Although finding the right therapist can be tricky, spending time researching the available options and getting a feel for how your relationship might develop can be worthwhile to help you feel more comfortable, make the sessions most effective, and save you time and money, especially if you are hoping to continue in the long-term.
Lastly, organisations such as the British Association of Counselling and Psychotherapy (BACP) set standards for therapeutic practice. By checking that your therapist is accredited by them, you’ll have assurance that you’ll receive a service that meets their standards.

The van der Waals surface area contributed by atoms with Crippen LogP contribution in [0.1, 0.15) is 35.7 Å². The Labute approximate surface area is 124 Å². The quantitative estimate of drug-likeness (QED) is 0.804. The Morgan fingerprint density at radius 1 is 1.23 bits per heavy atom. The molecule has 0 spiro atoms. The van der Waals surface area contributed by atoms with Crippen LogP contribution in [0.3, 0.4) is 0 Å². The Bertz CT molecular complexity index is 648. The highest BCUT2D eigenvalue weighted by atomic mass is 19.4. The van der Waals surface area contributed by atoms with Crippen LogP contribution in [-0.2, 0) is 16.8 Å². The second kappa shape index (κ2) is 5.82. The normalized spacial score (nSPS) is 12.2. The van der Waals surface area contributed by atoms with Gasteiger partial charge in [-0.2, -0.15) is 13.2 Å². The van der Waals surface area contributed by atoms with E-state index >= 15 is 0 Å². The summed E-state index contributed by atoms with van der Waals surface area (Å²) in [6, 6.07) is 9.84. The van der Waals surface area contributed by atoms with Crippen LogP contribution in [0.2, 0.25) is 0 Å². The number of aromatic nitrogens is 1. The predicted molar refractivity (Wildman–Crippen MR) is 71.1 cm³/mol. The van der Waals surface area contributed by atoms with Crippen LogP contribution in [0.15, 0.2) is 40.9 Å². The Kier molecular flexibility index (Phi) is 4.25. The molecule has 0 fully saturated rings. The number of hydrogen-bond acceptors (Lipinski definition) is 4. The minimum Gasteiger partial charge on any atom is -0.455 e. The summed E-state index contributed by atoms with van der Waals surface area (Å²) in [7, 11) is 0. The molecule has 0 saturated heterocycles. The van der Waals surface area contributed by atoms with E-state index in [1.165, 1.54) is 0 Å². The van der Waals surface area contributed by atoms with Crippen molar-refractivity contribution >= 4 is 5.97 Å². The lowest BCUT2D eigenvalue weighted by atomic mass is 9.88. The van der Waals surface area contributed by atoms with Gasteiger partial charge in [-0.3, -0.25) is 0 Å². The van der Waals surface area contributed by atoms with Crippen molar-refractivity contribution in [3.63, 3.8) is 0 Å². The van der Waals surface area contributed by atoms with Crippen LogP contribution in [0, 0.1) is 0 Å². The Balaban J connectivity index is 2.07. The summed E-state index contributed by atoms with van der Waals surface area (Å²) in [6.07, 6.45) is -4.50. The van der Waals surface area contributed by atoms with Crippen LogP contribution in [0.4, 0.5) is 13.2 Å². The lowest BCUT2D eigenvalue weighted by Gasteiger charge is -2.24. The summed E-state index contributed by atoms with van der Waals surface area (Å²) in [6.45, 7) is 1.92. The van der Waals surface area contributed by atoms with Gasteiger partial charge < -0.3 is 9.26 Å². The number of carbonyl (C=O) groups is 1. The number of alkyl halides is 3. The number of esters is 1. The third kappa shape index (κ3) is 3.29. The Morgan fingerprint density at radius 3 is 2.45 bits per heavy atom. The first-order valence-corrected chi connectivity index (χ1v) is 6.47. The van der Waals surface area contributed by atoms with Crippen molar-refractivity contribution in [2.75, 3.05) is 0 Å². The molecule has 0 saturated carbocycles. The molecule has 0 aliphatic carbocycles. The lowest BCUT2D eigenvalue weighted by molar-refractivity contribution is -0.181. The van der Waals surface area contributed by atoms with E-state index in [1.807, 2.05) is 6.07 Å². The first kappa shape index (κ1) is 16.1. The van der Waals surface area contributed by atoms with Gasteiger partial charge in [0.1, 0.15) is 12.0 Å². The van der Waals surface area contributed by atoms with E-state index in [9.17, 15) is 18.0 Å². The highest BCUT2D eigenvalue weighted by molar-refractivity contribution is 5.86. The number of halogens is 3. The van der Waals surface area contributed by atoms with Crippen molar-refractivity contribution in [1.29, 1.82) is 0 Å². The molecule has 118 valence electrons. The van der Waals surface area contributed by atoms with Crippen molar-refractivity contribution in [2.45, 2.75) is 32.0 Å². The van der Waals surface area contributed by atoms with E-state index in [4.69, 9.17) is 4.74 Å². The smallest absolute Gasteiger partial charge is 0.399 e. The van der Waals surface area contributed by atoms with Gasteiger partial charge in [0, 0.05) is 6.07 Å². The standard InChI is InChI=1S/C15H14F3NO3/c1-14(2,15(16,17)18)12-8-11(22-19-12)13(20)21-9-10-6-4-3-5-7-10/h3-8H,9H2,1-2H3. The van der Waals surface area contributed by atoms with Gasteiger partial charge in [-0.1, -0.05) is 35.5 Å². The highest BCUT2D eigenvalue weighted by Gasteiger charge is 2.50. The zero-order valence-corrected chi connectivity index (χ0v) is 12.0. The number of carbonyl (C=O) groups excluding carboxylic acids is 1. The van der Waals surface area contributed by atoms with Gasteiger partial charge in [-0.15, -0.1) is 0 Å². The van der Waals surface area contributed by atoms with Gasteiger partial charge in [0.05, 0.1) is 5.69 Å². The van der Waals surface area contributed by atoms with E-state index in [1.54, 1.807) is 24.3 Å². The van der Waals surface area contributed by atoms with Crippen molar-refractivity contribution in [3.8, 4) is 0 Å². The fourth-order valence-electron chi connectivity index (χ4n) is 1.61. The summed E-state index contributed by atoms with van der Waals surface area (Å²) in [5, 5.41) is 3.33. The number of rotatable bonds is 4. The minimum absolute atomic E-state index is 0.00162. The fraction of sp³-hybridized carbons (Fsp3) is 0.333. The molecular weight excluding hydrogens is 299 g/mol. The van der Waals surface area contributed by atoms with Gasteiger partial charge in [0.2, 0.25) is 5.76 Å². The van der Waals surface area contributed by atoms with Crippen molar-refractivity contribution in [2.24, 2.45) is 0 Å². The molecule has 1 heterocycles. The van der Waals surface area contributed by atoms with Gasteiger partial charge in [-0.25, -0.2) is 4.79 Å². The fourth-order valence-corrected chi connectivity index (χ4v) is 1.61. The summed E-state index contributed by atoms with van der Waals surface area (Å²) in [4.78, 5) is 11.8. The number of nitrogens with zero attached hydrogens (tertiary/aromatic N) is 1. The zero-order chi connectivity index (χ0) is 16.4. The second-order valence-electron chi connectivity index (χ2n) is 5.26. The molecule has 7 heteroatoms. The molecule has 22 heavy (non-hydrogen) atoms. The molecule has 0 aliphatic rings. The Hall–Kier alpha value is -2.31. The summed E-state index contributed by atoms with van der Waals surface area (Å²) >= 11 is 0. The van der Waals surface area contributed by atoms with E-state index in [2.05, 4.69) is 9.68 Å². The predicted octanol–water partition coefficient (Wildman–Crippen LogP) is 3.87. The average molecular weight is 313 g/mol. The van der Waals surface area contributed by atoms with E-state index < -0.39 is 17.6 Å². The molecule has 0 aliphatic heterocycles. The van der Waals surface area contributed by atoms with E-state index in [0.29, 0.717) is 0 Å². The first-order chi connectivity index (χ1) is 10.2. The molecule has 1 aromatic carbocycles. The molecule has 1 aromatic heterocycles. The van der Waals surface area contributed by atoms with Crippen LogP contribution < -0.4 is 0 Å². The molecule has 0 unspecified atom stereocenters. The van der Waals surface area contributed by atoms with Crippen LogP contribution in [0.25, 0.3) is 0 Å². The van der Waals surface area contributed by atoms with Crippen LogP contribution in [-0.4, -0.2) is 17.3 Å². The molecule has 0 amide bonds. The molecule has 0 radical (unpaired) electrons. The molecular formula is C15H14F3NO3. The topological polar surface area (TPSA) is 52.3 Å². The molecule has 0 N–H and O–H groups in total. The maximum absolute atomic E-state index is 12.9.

On Counselling Directory, all therapists have met our proof policy guidelines, meaning that they have provided proof of membership with a recognised professional body.
NHS counselling and psychotherapy sessions are often limited by the availability of resources. As mentioned, this may mean that you have to wait for your GP to refer you to a service or join a waiting list in order to be seen. After an initial assessment, most patients are offered either six or 12 sessions, during which time it is hoped their symptoms will improve. While this is the case for most, longer-term therapy allows more time to explore issues and work in-depth. You may feel reassured by knowing that your therapist will be there to support you over the coming months.